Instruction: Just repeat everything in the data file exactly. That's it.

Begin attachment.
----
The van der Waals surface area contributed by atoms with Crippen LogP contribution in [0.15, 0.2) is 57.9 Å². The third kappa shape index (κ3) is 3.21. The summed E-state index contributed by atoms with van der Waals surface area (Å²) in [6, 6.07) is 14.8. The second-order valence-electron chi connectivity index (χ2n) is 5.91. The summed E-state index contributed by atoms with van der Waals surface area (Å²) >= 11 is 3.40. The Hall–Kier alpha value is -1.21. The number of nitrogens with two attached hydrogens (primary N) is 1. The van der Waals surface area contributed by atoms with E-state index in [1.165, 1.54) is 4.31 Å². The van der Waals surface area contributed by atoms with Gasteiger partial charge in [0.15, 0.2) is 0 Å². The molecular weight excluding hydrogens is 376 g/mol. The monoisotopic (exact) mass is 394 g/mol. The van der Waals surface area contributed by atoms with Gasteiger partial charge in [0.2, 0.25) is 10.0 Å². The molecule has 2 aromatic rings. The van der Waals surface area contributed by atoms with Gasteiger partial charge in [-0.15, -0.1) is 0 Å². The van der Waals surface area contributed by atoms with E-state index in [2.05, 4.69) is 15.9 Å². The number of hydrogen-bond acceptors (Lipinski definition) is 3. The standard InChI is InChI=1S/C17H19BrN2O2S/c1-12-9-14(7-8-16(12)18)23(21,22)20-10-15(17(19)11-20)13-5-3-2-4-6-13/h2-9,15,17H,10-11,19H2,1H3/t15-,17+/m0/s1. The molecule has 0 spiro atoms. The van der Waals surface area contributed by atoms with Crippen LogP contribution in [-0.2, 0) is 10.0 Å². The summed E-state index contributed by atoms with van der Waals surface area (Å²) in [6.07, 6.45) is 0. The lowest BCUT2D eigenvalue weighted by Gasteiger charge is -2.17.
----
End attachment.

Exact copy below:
The van der Waals surface area contributed by atoms with Crippen LogP contribution in [0.15, 0.2) is 57.9 Å². The third kappa shape index (κ3) is 3.21. The summed E-state index contributed by atoms with van der Waals surface area (Å²) in [6, 6.07) is 14.8. The second-order valence-electron chi connectivity index (χ2n) is 5.91. The summed E-state index contributed by atoms with van der Waals surface area (Å²) >= 11 is 3.40. The Hall–Kier alpha value is -1.21. The number of nitrogens with two attached hydrogens (primary N) is 1. The van der Waals surface area contributed by atoms with E-state index in [1.165, 1.54) is 4.31 Å². The van der Waals surface area contributed by atoms with Gasteiger partial charge in [0.15, 0.2) is 0 Å². The molecular weight excluding hydrogens is 376 g/mol. The monoisotopic (exact) mass is 394 g/mol. The van der Waals surface area contributed by atoms with Gasteiger partial charge in [0.2, 0.25) is 10.0 Å². The molecule has 2 aromatic rings. The van der Waals surface area contributed by atoms with Gasteiger partial charge in [-0.15, -0.1) is 0 Å². The van der Waals surface area contributed by atoms with E-state index in [2.05, 4.69) is 15.9 Å². The number of hydrogen-bond acceptors (Lipinski definition) is 3. The standard InChI is InChI=1S/C17H19BrN2O2S/c1-12-9-14(7-8-16(12)18)23(21,22)20-10-15(17(19)11-20)13-5-3-2-4-6-13/h2-9,15,17H,10-11,19H2,1H3/t15-,17+/m0/s1. The molecule has 0 spiro atoms. The van der Waals surface area contributed by atoms with Crippen LogP contribution in [-0.2, 0) is 10.0 Å². The summed E-state index contributed by atoms with van der Waals surface area (Å²) in [6.07, 6.45) is 0. The lowest BCUT2D eigenvalue weighted by Gasteiger charge is -2.17.